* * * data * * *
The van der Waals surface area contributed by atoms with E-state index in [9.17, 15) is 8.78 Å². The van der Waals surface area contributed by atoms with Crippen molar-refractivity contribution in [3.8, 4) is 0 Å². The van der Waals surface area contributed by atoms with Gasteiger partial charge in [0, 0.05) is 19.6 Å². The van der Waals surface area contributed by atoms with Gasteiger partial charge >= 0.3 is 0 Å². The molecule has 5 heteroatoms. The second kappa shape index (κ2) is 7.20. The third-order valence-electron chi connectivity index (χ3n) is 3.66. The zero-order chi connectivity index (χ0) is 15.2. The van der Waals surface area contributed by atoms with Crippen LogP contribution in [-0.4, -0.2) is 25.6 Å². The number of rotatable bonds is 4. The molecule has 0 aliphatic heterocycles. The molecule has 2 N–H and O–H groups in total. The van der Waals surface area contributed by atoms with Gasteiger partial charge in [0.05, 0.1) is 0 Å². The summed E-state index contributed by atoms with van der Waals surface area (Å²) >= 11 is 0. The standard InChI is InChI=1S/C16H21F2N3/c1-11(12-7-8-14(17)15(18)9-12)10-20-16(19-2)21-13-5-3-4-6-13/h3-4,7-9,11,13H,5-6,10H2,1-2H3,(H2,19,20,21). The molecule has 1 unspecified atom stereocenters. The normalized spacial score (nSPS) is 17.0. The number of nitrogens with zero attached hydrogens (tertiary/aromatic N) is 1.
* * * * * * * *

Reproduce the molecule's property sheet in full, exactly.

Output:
The van der Waals surface area contributed by atoms with E-state index in [9.17, 15) is 8.78 Å². The van der Waals surface area contributed by atoms with Crippen molar-refractivity contribution in [3.8, 4) is 0 Å². The van der Waals surface area contributed by atoms with Gasteiger partial charge in [0, 0.05) is 19.6 Å². The van der Waals surface area contributed by atoms with Gasteiger partial charge >= 0.3 is 0 Å². The molecule has 5 heteroatoms. The second kappa shape index (κ2) is 7.20. The third-order valence-electron chi connectivity index (χ3n) is 3.66. The zero-order chi connectivity index (χ0) is 15.2. The van der Waals surface area contributed by atoms with Crippen LogP contribution in [-0.4, -0.2) is 25.6 Å². The number of rotatable bonds is 4. The molecule has 0 aliphatic heterocycles. The molecule has 2 N–H and O–H groups in total. The van der Waals surface area contributed by atoms with Gasteiger partial charge in [0.05, 0.1) is 0 Å². The summed E-state index contributed by atoms with van der Waals surface area (Å²) >= 11 is 0. The standard InChI is InChI=1S/C16H21F2N3/c1-11(12-7-8-14(17)15(18)9-12)10-20-16(19-2)21-13-5-3-4-6-13/h3-4,7-9,11,13H,5-6,10H2,1-2H3,(H2,19,20,21). The molecule has 1 unspecified atom stereocenters. The normalized spacial score (nSPS) is 17.0. The number of nitrogens with zero attached hydrogens (tertiary/aromatic N) is 1.